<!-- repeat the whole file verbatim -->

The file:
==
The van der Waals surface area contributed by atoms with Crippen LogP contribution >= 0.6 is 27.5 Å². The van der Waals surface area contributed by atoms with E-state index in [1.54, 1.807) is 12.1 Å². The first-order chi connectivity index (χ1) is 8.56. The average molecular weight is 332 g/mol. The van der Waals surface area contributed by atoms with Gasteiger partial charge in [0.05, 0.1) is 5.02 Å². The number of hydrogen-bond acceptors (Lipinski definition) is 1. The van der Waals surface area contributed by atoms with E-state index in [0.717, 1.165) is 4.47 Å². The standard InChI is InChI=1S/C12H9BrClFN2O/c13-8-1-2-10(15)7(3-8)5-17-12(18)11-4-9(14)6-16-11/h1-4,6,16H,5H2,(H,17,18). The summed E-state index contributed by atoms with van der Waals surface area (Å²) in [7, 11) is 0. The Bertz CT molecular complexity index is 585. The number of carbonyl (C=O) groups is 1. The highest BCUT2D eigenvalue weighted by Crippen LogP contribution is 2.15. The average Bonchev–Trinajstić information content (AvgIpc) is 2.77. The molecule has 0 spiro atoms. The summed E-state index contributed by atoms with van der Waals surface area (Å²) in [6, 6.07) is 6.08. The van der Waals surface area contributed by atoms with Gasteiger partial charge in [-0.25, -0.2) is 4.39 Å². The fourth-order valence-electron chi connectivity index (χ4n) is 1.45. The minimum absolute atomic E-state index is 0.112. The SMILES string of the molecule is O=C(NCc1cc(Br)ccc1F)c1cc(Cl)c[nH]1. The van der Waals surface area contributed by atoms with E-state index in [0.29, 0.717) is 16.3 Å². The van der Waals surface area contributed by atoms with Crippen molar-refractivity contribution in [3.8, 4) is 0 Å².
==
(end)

The van der Waals surface area contributed by atoms with Crippen LogP contribution >= 0.6 is 27.5 Å². The van der Waals surface area contributed by atoms with E-state index in [1.54, 1.807) is 12.1 Å². The first-order chi connectivity index (χ1) is 8.56. The average molecular weight is 332 g/mol. The van der Waals surface area contributed by atoms with Gasteiger partial charge in [0.05, 0.1) is 5.02 Å². The number of hydrogen-bond acceptors (Lipinski definition) is 1. The van der Waals surface area contributed by atoms with E-state index in [0.717, 1.165) is 4.47 Å². The standard InChI is InChI=1S/C12H9BrClFN2O/c13-8-1-2-10(15)7(3-8)5-17-12(18)11-4-9(14)6-16-11/h1-4,6,16H,5H2,(H,17,18). The summed E-state index contributed by atoms with van der Waals surface area (Å²) in [7, 11) is 0. The Bertz CT molecular complexity index is 585. The number of carbonyl (C=O) groups is 1. The highest BCUT2D eigenvalue weighted by Crippen LogP contribution is 2.15. The average Bonchev–Trinajstić information content (AvgIpc) is 2.77. The molecule has 0 spiro atoms. The summed E-state index contributed by atoms with van der Waals surface area (Å²) in [6, 6.07) is 6.08. The van der Waals surface area contributed by atoms with Gasteiger partial charge in [-0.25, -0.2) is 4.39 Å². The fourth-order valence-electron chi connectivity index (χ4n) is 1.45. The minimum absolute atomic E-state index is 0.112. The SMILES string of the molecule is O=C(NCc1cc(Br)ccc1F)c1cc(Cl)c[nH]1. The van der Waals surface area contributed by atoms with E-state index in [0.29, 0.717) is 16.3 Å². The van der Waals surface area contributed by atoms with Crippen molar-refractivity contribution in [3.8, 4) is 0 Å².